Phoenix – Bankrupt!

People often forget that Phoenix have been at it for over a decade, and if there’s anything the power-pop veterans are able to do and do well, it’s churn out tune after catchy tune. Bankrupt! is the band’s fourth studio album, and though it’s been a long time in the making, the band prove that it really was worth the wait. The album showcases the four-piece’s knack for perfecting fun, danceable and unabashedly accessible tunes.

The first track off the new album, Entertainment, features big, full sounds – layers of shiny synths, pummelling drums and a steady bass line makes the track immediately likeable. Despite frontman Thomas Mars’ refrain of “I’d rather be alone”, the music seems to send quite a different message.

The loner theme continues to run through S.O.S. In Bel Air. The lyrics and mix are opaque, but one line is clear: “You can’t cross the line/But you can’t stop trying”, interweaved with lamentations of being “alone, alone, alone”. The synths and the vocal style on the track are reminiscent of the Julian Casablancas track 11th Dimension, with a slight difference in its change up of tempo throughout the song.

Trying To Be Cool is one of the highlights of the record. The intro features big synths that give way to showcase Mars’ lilting vocals. This is by far one of the melodic stand-outs and although some critics have said the song’s “easy-listening” quality is a lazy move on the band’s part, Phoenix have never really shied away from those luscious synths. Here they’re just doing what they do best – and excelling at it.

Seven-minute songs are by no means easy-listening, however. Title track Bankrupt is a departure from the rest of the album; it’s difficult and intriguing, evolving over the course of the tune. The sparkling build-up is gorgeous, but sounds more like an interlude than a complete song. It progresses into a metallic synth a third of the way in, which feels disjointed and incomplete. That’s not to say the song has no redeeming qualities – the vocals and keys are appropriately wistful and as close to harrowing as Phoenix will ever get. Bankrupt is an interesting track; extremely ambitious but feels a little too contrived.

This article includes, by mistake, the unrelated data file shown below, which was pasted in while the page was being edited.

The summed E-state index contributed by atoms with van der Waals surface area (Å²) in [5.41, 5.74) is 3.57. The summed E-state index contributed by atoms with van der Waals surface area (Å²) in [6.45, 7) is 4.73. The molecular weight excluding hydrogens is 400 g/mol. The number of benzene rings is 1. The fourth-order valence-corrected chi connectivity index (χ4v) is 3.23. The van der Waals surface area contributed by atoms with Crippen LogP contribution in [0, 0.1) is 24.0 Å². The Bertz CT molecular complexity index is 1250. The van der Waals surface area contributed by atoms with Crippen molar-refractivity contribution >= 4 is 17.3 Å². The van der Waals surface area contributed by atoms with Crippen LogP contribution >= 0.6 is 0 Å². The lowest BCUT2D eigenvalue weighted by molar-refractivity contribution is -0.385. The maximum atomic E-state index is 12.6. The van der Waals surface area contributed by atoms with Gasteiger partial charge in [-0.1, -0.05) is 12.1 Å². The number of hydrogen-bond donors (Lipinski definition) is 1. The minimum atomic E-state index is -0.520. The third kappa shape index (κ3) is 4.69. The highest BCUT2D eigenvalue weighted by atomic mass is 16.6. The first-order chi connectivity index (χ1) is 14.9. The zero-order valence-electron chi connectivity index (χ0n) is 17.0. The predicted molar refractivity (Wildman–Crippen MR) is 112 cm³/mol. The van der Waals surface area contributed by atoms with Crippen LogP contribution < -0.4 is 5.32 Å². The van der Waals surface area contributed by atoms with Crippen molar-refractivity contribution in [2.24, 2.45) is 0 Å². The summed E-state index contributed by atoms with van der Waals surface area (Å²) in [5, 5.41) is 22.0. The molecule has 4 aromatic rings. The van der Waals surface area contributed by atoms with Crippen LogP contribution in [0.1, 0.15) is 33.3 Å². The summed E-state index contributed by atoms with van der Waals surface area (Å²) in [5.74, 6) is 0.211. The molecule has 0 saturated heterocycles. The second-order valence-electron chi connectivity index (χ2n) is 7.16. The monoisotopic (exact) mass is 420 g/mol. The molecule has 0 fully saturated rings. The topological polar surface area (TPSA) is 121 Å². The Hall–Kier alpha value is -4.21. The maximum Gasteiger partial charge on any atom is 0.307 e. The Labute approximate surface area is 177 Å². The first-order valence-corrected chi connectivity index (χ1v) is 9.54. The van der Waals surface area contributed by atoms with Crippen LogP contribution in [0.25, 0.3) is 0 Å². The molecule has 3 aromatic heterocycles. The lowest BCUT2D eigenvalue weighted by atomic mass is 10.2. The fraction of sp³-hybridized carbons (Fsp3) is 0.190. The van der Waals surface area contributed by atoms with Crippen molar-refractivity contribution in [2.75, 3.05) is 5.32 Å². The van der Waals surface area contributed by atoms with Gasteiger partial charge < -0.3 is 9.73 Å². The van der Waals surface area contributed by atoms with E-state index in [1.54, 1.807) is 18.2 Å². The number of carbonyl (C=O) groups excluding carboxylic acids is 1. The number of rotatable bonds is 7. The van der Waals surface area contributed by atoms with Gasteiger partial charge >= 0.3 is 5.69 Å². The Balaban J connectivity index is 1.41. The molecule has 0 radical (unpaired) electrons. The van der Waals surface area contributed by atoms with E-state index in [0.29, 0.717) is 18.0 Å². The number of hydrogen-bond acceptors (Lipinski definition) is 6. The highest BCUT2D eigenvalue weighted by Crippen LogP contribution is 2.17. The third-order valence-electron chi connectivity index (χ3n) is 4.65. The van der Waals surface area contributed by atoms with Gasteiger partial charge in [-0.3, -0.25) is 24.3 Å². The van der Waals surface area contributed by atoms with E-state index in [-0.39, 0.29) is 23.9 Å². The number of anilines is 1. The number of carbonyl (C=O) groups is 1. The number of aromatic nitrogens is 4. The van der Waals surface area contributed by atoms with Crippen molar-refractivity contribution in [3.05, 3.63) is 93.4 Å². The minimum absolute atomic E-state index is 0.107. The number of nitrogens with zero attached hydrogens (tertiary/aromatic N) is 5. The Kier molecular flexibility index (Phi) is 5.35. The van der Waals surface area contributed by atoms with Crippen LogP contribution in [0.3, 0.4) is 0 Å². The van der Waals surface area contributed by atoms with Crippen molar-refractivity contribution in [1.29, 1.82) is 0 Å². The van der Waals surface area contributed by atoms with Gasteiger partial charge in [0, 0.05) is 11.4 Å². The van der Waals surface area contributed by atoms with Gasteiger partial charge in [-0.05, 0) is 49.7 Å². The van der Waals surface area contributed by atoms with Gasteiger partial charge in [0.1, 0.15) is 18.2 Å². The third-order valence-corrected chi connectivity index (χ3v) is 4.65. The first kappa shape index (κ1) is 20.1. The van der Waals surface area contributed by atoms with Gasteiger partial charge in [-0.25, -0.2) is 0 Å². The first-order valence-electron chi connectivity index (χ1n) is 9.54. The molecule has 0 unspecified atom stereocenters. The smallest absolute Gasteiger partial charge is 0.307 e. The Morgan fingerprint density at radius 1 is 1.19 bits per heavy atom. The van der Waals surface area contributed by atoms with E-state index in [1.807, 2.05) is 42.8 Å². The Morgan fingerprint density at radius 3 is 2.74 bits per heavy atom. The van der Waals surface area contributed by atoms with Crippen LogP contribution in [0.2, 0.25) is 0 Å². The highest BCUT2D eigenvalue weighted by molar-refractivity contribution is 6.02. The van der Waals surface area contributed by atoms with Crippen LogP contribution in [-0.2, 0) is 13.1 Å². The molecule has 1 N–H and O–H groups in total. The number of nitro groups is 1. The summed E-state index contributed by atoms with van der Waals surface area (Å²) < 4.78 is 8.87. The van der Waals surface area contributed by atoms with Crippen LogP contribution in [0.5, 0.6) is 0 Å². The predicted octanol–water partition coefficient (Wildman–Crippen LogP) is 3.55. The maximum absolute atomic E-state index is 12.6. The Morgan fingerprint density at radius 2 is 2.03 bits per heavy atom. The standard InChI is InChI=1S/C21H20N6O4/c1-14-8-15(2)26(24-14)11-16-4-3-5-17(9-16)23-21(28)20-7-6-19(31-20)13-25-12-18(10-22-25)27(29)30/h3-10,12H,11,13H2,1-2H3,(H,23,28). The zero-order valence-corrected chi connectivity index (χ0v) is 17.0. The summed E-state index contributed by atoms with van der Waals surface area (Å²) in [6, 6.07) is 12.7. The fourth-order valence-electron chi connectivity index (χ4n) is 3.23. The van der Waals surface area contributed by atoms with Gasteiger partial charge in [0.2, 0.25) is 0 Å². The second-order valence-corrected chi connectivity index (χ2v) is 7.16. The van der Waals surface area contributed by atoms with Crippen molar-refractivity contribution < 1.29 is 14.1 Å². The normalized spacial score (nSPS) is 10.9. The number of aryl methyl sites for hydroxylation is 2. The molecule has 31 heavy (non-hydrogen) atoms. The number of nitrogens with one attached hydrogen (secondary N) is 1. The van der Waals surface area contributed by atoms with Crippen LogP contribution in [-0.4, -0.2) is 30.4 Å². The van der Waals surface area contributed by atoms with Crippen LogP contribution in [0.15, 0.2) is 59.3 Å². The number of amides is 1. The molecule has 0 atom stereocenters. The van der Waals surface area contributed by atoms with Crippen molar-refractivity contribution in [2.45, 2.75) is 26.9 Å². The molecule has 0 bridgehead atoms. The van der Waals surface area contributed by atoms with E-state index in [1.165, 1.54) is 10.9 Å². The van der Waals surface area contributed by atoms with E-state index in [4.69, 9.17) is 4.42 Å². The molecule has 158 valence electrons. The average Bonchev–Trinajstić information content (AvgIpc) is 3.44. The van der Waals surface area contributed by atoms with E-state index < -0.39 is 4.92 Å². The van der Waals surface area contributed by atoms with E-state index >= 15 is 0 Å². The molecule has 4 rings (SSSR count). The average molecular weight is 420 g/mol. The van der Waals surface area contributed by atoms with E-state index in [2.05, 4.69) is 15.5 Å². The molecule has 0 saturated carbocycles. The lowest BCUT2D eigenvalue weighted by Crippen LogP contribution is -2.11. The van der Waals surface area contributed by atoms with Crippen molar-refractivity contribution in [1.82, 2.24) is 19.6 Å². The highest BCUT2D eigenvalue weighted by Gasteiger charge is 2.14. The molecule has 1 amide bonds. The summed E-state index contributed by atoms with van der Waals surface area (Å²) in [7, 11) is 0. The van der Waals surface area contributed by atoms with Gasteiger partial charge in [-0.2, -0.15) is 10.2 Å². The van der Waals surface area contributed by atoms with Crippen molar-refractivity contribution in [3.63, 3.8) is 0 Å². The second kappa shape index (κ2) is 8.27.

Chloroform is a meandering jam with warm, tumbling synths and vocals to match. The tune offers a slight change of pace and is startlingly candid in lyrical content. Bourgeois offers a similar honesty, with Mars offering some social commentary – “Bourgeois, why would you care for more?/They give you almost everything/You believe almost anything”.

The mismatch between the upbeat rhythms with the comparatively reflective and searching (though never cynical or disenchanted) lyrical content is an inherent characteristic of the four-piece’s method of songwriting. Although Bankrupt! delves into a situation that very much reflects what happened to the band after the runaway success of Wolfgang Amadeus Phoenix, singing about the rich kid blues has never sounded so optimistic, which is what makes them so disarming. Bankrupt! leans on the safe side, but Phoenix’s latest record is no less charming than its predecessors.

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